As a european my most direct concern is (3), because having an airhead as the leader of a large and powerful nation is bad for the whole world, but (1) and (2) are painful to watch too. To use a car analogy: of course my neighbor is free to use a sledgehammer on his own car, but it's still painful to watch.

  • by Anonymous Coward on Thursday December 30, 2010 @06:09PM (#34715346)

    At this stage what we really need is for the Democrats to grow a spine, and tell the Republicans to put up or shut up.

    Democrats have had control of the Presidency, Senate, and House for 2 years now and things have not gotten better at all, some would say worse.

    So tell us again who has to put up or shut up?

  • by TheSpoom (715771) <slashdot.uberm00@net> on Thursday December 30, 2010 @06:11PM (#34715370) Homepage Journal

    President Palin.

  • by Jah-Wren Ryel (80510) on Thursday December 30, 2010 @06:17PM (#34715440)

    Being president is worthless. Everyone knows the only winning move is to not to play.

    $65M is nothing to sneeze at [cnn.com]

  • by dirkdodgers (1642627) on Thursday December 30, 2010 @06:17PM (#34715448)

    This will just lead to more state parties moving to closed primaries. This means independents, most Americans, will have even less say in who our leaders are.

    The 20% of the population who are hardcore partisan douchebags like these make me sick. What we need is a process that let's the other 80% of the population - most of who are so disgusted by this that they don't even vote - have more say, not less.

  • Re:WCPGW (Score:4, Insightful)

    by Bieeanda (961632) on Thursday December 30, 2010 @06:18PM (#34715462)
    Jesus, no shit. This is going to end in tears.
  • by Anonymous Coward on Thursday December 30, 2010 @06:18PM (#34715466)

    "she has not demonstrated anything close to the knowledge and/or responsibility that I would expect in a Presidential candidate"

    Neither has Obama

  • by h4rr4r (612664) on Thursday December 30, 2010 @06:22PM (#34715508)

    If she is smart, she will not run

    Are you mentally challenged?
    This woman is about a dumb as a box of hammers.

  • by AK Marc (707885) on Thursday December 30, 2010 @06:24PM (#34715524)
    You are asking the wrong question. This is less of a perversion than the Watergate break in. And that was done for an election where Nixon was heavily favored and won. Even with a winning candidate, parties will do illegal things for an extra margin.

    Yes, I know that sounds like a false dilemma, but what are the other options?

    It is a false dichotomy. You don't "trick" people just to win. You "trick" them to support you. Even if the popular vote went to one candidate, you still take office and discuss your mandate from the voters. That's an outright lie, but people don't care. When you have more votes, it's more of a mandate. When you have more votes, then you have more power for demanding things. There isn't a "trick them to win" and this being the only time such a thing was heard of. It's "trick them to support you" and has been done by pretty much every candidate for every office in this (and most other) countries.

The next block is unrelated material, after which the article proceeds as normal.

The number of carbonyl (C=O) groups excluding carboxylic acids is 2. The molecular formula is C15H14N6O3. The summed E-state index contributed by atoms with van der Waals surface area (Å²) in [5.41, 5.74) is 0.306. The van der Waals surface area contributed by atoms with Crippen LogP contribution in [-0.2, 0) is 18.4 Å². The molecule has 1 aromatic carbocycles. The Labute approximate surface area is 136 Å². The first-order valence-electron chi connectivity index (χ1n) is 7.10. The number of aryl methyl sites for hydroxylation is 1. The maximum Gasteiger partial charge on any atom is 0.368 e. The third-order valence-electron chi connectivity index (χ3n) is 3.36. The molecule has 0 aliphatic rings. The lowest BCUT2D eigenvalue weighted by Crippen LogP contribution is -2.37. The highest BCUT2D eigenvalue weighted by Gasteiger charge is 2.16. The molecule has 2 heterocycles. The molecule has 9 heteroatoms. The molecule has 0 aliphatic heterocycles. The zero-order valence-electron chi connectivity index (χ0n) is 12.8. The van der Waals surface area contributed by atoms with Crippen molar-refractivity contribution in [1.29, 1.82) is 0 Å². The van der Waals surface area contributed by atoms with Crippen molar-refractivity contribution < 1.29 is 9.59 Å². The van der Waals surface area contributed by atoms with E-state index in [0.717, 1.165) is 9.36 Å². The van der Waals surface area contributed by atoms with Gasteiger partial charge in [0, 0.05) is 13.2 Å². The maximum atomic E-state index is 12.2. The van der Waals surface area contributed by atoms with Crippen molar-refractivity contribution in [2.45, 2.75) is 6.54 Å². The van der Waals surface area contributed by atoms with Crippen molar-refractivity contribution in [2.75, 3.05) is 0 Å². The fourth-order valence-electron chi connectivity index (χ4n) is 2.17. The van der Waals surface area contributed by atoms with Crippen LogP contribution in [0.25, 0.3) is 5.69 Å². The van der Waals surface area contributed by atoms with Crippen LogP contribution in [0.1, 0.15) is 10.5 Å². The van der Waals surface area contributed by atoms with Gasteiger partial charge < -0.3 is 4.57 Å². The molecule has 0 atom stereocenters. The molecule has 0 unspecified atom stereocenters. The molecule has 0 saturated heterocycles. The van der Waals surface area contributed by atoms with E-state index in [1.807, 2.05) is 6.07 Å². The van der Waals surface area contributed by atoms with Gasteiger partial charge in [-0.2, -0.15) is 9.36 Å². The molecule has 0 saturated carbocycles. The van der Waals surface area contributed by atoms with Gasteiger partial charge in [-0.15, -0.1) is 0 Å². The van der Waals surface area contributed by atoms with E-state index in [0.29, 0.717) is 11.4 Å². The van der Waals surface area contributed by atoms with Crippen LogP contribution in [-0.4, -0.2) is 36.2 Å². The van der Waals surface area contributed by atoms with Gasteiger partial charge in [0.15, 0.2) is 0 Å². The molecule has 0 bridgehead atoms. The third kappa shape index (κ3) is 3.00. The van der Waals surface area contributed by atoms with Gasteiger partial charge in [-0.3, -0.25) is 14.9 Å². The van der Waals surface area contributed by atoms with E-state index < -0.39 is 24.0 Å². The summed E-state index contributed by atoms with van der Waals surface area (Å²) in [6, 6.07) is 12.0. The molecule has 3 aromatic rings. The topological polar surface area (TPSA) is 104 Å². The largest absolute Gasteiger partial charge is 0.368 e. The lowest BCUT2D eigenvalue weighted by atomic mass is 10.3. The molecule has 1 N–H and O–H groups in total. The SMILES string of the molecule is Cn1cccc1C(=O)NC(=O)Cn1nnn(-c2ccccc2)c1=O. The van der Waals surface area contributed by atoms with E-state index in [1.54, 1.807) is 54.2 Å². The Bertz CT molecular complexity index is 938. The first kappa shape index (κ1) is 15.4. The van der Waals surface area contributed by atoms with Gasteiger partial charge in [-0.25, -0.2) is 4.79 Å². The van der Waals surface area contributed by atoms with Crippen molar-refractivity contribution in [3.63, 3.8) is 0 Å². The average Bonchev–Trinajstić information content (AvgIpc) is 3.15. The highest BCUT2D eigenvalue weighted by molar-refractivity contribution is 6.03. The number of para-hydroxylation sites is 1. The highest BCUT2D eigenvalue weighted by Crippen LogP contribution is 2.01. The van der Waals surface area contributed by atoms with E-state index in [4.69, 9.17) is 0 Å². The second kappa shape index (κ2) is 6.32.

Abusing the already-broken two-party system is fair. Complaints against it sound like Dolly running to mommy and complaining "Mom, Billy hit me back." If the Republicans don't like it, they shouldn't have forced it down our throats. The only true bi-partisan topic is that both agree that they don't like any 3rd parties, and the primary system is just another manner of lock-in.
  • by mburns (246458) on Thursday December 30, 2010 @06:26PM (#34715552) Homepage Journal

    It's better in the long term for the country to have rational debate at election time. And straightforward behavior by voters can encourage this. Else even the reason-based coalition will go decadent.

    I wish that the Republican coalition would deprecate the opinions of their corporate clients and superstitious voters, so that they can compete with the Democratic coalition on matters of government integrity and efficiency.

  • by LittleBigScript (618162) on Thursday December 30, 2010 @06:26PM (#34715554) Homepage Journal

    Hey, Godwin. What took you so long? The article was submitted a whole NINE minutes ago!

  •     F-ed up or not, consider if the elections aren't rigged by the companies and interests who own and operate the voting boxes. Everything is perfectly fair.

        There are enough Palin zealots riding around on their dinosaurs, pitching stones from Anchorage to Moscow.

        There are also a lot of people who swear by the phrase "never vote for the incumbent"

        Assuming the overlap isn't 100%, and the sum of the two groups discounting overlap is greater than 51%.

        This stunt could put Palin in office.

        Never, ever, ever, put someone up as a candidate that "can't win" to ensure your own party can, because sure as hell you'll get that person in.